(v.) to deliberately manipulate electoral boundaries to benefit a particular party
If you follow HH on Twitter, you might have spotted the word insinuendo the other day, meaning “an insinuated remark”.
According to the late Oxford English Dictionary editor Robert Burchfield, insinuendo is a “tasteless word.” Well, there’s no accounting for taste, of course. But as well as being “tasteless”, insinuendo is also a portmanteau—a blended word that brings together two existing words to form a new one.
Tthe term portmanteau was first used to describe “blended” words like these by Lewis Carroll, who took the name of a type of suitcase with two separate compartments and applied it to terms in which, “there are two meanings packed up into one word”.
Although Carroll was writing in 1871, it’s tempting to think of portmanteau words as a much more modern phenomenon. It’s certainly true that “blending” words together to form (albeit often fairly clumsy) new ones is still a very fruitful word-forming process today—you can take your pick from any number of recent examples, like fandom, bromance, mocktail, cosplay, metrosexual, guyliner, Brangelina, snowmaggedon, favicon, chillax, rockumentary, and mockumentary.
But despite their modern appearances, a lot of portmanteau are much older than they first appear—even insinuendo dates back to 1885.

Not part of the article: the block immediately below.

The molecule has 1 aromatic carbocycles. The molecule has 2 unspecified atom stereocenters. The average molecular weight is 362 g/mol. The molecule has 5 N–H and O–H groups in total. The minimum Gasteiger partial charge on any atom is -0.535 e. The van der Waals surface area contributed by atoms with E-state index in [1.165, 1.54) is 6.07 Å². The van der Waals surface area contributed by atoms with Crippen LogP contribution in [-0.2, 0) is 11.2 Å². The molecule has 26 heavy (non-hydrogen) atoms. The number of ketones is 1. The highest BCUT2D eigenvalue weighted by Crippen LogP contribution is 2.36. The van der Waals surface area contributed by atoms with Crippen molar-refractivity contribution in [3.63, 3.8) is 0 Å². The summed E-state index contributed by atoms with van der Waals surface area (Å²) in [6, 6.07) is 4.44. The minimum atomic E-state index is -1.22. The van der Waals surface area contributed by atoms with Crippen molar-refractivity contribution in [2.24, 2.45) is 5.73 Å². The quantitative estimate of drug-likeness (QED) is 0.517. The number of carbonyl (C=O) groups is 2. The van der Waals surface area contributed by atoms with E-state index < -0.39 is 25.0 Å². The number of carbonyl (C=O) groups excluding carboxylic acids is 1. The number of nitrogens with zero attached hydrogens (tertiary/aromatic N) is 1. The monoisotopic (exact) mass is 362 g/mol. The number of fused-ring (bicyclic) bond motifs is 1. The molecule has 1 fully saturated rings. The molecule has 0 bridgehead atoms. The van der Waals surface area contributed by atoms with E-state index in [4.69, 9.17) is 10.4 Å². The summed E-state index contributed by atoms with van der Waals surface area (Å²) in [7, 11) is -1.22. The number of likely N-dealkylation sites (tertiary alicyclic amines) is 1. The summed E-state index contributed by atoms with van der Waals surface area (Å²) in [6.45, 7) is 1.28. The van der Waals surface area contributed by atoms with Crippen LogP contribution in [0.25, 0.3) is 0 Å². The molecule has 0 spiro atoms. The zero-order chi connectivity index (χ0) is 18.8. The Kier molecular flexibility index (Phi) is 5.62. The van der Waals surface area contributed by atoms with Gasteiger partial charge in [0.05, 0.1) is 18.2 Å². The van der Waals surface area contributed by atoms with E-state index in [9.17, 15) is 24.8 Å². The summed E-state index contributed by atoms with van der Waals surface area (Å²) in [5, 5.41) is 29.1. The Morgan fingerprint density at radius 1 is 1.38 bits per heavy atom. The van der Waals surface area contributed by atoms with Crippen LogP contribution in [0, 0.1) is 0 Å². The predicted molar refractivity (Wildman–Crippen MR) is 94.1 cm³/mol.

Take a word like newscast, for example. Despite it’s relatively modern feel, its earliest appearance in the language dates from 1928, when it cropped up in an edition of Time magazine. The first motorcade drove through Rockford, Illinois, back in 1910. People have been eating with sporks since 1909, and enjoying brunch for even longer—it’s earliest record comes from an 1896 edition of the satirical magazine Punch that called it “an excellent portmanteau word … indicating a combined breakfast and lunch”. Unfortunately, another word the magazine tried to champion didn’t catch on:
At Oxford, however, two years ago, an important distinction was drawn. The combination-meal, when nearer the usual breakfast hour, is ‘brunch’, and when nearer luncheon, is ‘blunch’.
Gerrymander derives from the name of American politician and diplomat Elbridge Gerry. Gerry was serving as a Governor of Massachusetts when in 1812 he signed a bill that redrew the boundaries of Massachusetts’ state senate electoral districts so that they would most benefit his Democratic-Republican Party. This practice was certainly nothing new (the Anti-Federalist leader Patrick Henry had tried the same trick in Virginia back in 1788), but it nevertheless soon became known as gerrymandering—a combination Gerry’s surname and the word salamander.
Why a salamander? Well, an article in the Boston Globe on 26 March 1812 happened to liken the shape of one of Gerry’s redrawn districts to that of a salamander, a lizard-like amphibian:
Frankly, it’s the most un-salamandery salamander we’ve ever seen, but nevertheless the name stuck.
As for Gerry’s gerrymandering, did that work? It certainly did. At the 1812 election, the senate remained in his party’s hands. Gerry himself, however, lost his seat—but went on to serve as Vice President under James Madison the following year.